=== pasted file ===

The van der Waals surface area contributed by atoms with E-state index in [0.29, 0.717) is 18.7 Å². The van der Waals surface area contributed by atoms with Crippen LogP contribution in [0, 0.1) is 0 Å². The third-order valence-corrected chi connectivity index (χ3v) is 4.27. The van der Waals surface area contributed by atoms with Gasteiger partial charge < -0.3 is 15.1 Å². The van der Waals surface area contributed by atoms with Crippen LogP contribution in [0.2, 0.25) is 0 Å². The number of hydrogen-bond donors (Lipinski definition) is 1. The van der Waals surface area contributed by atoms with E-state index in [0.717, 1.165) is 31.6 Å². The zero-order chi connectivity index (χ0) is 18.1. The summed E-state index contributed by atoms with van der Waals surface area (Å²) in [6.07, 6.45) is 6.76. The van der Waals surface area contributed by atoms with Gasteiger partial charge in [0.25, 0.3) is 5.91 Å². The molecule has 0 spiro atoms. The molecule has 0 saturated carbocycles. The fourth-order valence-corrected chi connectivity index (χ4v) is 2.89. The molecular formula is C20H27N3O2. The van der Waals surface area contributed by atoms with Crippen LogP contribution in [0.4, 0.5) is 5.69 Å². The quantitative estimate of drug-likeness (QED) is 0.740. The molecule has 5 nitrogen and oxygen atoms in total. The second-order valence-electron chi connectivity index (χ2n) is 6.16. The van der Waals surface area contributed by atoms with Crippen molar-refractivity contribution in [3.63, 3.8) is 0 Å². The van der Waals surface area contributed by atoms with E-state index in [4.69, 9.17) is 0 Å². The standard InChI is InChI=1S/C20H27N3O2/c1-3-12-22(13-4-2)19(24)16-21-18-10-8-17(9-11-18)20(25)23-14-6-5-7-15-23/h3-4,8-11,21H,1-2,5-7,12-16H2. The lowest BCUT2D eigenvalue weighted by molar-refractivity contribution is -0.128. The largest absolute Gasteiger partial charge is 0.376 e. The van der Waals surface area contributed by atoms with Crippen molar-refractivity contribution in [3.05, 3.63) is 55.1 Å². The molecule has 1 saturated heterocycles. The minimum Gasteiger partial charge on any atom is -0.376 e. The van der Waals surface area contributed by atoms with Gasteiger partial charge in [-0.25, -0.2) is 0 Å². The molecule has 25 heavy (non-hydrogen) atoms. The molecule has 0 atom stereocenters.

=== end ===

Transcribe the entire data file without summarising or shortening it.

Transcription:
The van der Waals surface area contributed by atoms with E-state index in [0.29, 0.717) is 18.7 Å². The van der Waals surface area contributed by atoms with Crippen LogP contribution in [0, 0.1) is 0 Å². The third-order valence-corrected chi connectivity index (χ3v) is 4.27. The van der Waals surface area contributed by atoms with Gasteiger partial charge < -0.3 is 15.1 Å². The van der Waals surface area contributed by atoms with Crippen LogP contribution in [0.2, 0.25) is 0 Å². The number of hydrogen-bond donors (Lipinski definition) is 1. The van der Waals surface area contributed by atoms with E-state index in [0.717, 1.165) is 31.6 Å². The zero-order chi connectivity index (χ0) is 18.1. The summed E-state index contributed by atoms with van der Waals surface area (Å²) in [6.07, 6.45) is 6.76. The van der Waals surface area contributed by atoms with Gasteiger partial charge in [0.25, 0.3) is 5.91 Å². The molecule has 0 spiro atoms. The molecule has 0 saturated carbocycles. The fourth-order valence-corrected chi connectivity index (χ4v) is 2.89. The molecular formula is C20H27N3O2. The van der Waals surface area contributed by atoms with Crippen LogP contribution in [0.4, 0.5) is 5.69 Å². The quantitative estimate of drug-likeness (QED) is 0.740. The molecule has 5 nitrogen and oxygen atoms in total. The second-order valence-electron chi connectivity index (χ2n) is 6.16. The van der Waals surface area contributed by atoms with Crippen molar-refractivity contribution in [3.63, 3.8) is 0 Å². The van der Waals surface area contributed by atoms with E-state index in [4.69, 9.17) is 0 Å². The standard InChI is InChI=1S/C20H27N3O2/c1-3-12-22(13-4-2)19(24)16-21-18-10-8-17(9-11-18)20(25)23-14-6-5-7-15-23/h3-4,8-11,21H,1-2,5-7,12-16H2. The lowest BCUT2D eigenvalue weighted by molar-refractivity contribution is -0.128. The largest absolute Gasteiger partial charge is 0.376 e. The van der Waals surface area contributed by atoms with Crippen molar-refractivity contribution in [3.05, 3.63) is 55.1 Å². The molecule has 1 saturated heterocycles. The minimum Gasteiger partial charge on any atom is -0.376 e. The van der Waals surface area contributed by atoms with Gasteiger partial charge in [-0.25, -0.2) is 0 Å². The molecule has 25 heavy (non-hydrogen) atoms. The molecule has 0 atom stereocenters.